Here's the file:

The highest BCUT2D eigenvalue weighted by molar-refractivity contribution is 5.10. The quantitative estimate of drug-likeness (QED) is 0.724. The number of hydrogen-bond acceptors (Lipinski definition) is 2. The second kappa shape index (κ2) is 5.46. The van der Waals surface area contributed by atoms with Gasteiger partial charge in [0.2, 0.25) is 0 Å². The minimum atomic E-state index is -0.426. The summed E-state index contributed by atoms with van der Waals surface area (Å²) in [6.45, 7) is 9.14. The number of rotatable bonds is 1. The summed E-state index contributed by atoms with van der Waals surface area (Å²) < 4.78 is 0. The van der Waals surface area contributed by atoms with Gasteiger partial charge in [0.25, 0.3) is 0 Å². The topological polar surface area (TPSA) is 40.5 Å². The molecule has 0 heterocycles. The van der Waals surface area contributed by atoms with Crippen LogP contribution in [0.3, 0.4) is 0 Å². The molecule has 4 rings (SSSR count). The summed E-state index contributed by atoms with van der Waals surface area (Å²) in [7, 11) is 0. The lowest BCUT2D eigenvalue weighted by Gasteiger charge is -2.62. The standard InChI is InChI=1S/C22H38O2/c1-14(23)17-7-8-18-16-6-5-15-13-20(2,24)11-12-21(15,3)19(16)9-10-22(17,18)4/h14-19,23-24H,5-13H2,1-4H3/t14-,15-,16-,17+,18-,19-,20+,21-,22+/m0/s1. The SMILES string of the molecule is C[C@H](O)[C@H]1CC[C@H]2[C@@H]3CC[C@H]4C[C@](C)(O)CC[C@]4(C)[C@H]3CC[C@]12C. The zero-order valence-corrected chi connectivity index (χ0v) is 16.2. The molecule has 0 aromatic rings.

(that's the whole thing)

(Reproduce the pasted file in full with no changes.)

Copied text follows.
The highest BCUT2D eigenvalue weighted by molar-refractivity contribution is 5.10. The quantitative estimate of drug-likeness (QED) is 0.724. The number of hydrogen-bond acceptors (Lipinski definition) is 2. The second kappa shape index (κ2) is 5.46. The van der Waals surface area contributed by atoms with Gasteiger partial charge in [0.2, 0.25) is 0 Å². The minimum atomic E-state index is -0.426. The summed E-state index contributed by atoms with van der Waals surface area (Å²) in [6.45, 7) is 9.14. The number of rotatable bonds is 1. The summed E-state index contributed by atoms with van der Waals surface area (Å²) < 4.78 is 0. The van der Waals surface area contributed by atoms with Gasteiger partial charge in [0.25, 0.3) is 0 Å². The topological polar surface area (TPSA) is 40.5 Å². The molecule has 0 heterocycles. The van der Waals surface area contributed by atoms with Crippen LogP contribution in [0.3, 0.4) is 0 Å². The molecule has 4 rings (SSSR count). The summed E-state index contributed by atoms with van der Waals surface area (Å²) in [7, 11) is 0. The lowest BCUT2D eigenvalue weighted by Gasteiger charge is -2.62. The standard InChI is InChI=1S/C22H38O2/c1-14(23)17-7-8-18-16-6-5-15-13-20(2,24)11-12-21(15,3)19(16)9-10-22(17,18)4/h14-19,23-24H,5-13H2,1-4H3/t14-,15-,16-,17+,18-,19-,20+,21-,22+/m0/s1. The SMILES string of the molecule is C[C@H](O)[C@H]1CC[C@H]2[C@@H]3CC[C@H]4C[C@](C)(O)CC[C@]4(C)[C@H]3CC[C@]12C. The zero-order valence-corrected chi connectivity index (χ0v) is 16.2. The molecule has 0 aromatic rings.